Holly Humberstone

Holly Humberstone @ o2 Institute, 26th November 2022

Holly Humberstone – Sleepy Pop for Dreamy Teens

Holly Humberstone

For most established musicians undertaking a UK tour, Birmingham’s O2 Institute is a self-evident pinpoint on the tour poster. Having boasted legendary acts such as Duran Duran, the venue itself is a pillar of live music in the West Midlands, familiar with icons and revered by breakthrough bands. Enter stage Holly Humberstone, a self-made indie sweetheart on a seemingly unstoppable rise to stardom. Supported by a handful of dreamy EPs, Holly’s sincere style of songwriting is attracting attentive crowds up and down the country. On the evening of November 26th, the ‘Sleep Tight’ tour took residence at the O2 Institute, the third stop of ten sold out nights.

Caressed by the fuzzy glow of indigo stage lights, Holly Humberstone’s silhouette is pierced by the shape of an electric guitar slung across her left shoulder. Accompanied on this tour by three multi-instrumentalists, the backing band breaks out into the opening number, the title track from Holly’s sophomore EP. ‘The Walls Are Way Too Thin’ is an interpolation of hazy guitar chords atop a glitchy synth lead, which despite being the first song of the show, sounds like it should be playing above the end credits of a 2000’s rom-com.

In a similar vein, Holly is dressed stylishly according to Y2K fashion trends, looking as if she herself could play the lead role in the aforementioned screenplay. Following tracks ‘Vanilla’ and ‘Overkill’ are plucked from Holly’s earliest body of work, 2020’s ‘Falling Asleep At The Wheel’. The sugar sweet chorus of ‘Vanilla’ invites a singalong from Holly’s adoring front row fans, who make a noticeable effort to emulate her hushed and soothing tones. Despite having only been in the public domain for two years, these songs in particular exacerbate the feeling of instant classics in their live iterations.

Turning to more recent material, Holly performs a solo rendition of ‘London Is Lonely’, a tender ballad that tugs on heartstrings around the room. Branded as somewhat of a generational mouthpiece for her young fans, Holly’s discography rarely shies away from sensitive subjects . “Teenage affection is often confusing” admits Holly during an ethereal acoustic cut entitled ‘Friendly Fire’. Elsewhere, she tackles the sobering topic of substance abuse during ‘Falling Asleep At The Wheel’, hitting close to home time and time again with her adolescent admirers.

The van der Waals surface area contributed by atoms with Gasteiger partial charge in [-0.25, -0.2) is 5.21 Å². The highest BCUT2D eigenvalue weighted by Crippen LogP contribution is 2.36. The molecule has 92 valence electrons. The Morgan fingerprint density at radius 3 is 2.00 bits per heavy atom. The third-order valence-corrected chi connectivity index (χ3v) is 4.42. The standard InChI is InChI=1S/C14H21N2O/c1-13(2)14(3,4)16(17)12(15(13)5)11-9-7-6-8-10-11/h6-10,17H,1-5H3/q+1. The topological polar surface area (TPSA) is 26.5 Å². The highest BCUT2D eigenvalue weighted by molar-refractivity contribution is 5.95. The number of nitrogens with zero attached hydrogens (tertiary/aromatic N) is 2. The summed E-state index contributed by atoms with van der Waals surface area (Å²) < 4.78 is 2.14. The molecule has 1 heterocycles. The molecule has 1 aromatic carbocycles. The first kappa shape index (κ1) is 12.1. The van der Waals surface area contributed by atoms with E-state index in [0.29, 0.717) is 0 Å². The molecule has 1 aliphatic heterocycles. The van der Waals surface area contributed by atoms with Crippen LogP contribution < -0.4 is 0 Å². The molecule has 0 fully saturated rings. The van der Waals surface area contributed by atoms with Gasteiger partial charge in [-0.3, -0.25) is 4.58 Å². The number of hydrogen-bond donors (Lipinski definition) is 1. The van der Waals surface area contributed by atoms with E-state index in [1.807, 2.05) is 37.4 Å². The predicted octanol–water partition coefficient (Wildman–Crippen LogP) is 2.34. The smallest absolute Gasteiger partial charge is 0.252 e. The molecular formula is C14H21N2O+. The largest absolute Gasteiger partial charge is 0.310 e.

Between songs, Holly indulges in lingering moments of intimacy with the audience, retelling childhood stories and offering insight into her own lyrics. Ahead of ‘Haunted House’, Holly shares that the song is indebted to memories from her family home in Nottingham. Stripped back to the bare bones structure of Holly’s sleepy vocals married beautifully with full-bodied piano chords, ‘Haunted House’ evokes all the emotions captured between four walls and a roof. At the budding age of 22, Holly Humberstone has already attracted the attention of multiple industry figureheads, including collaborative works with Sam Fender and Matty Healy of The 1975.

Holly Humberstone audience

Released in April this year and co-written by Healy, ‘Sleep Tight’ incorporates sprightly electronica with laidback acoustic guitar, Holly seamlessly shifting between keys and a six string. After a brief break, the full band returns for their encore offering. Saved deservedly for the last spot on the setlist, breakthrough single ‘Scarlett’ is savoured by Holly and her fans alike. With the outro of the track still in full swing, she flashes hearts to the crowd, formed between her index and her thumb. The love in the air is oh so apparent as Holly adheres to her curtain call and vanishes off stage. Before breaking her mid-twenties, Holly Humberstone has already achieved what some artists strive for throughout an entire lifetime career. The ‘Sleep Tight’ tour will undoubtedly fulfil Holly’s most heartfelt dreams, whilst all the while fuelling her fantasies for the future.


Review: George Wainwright

Photographs: Ian Dunn

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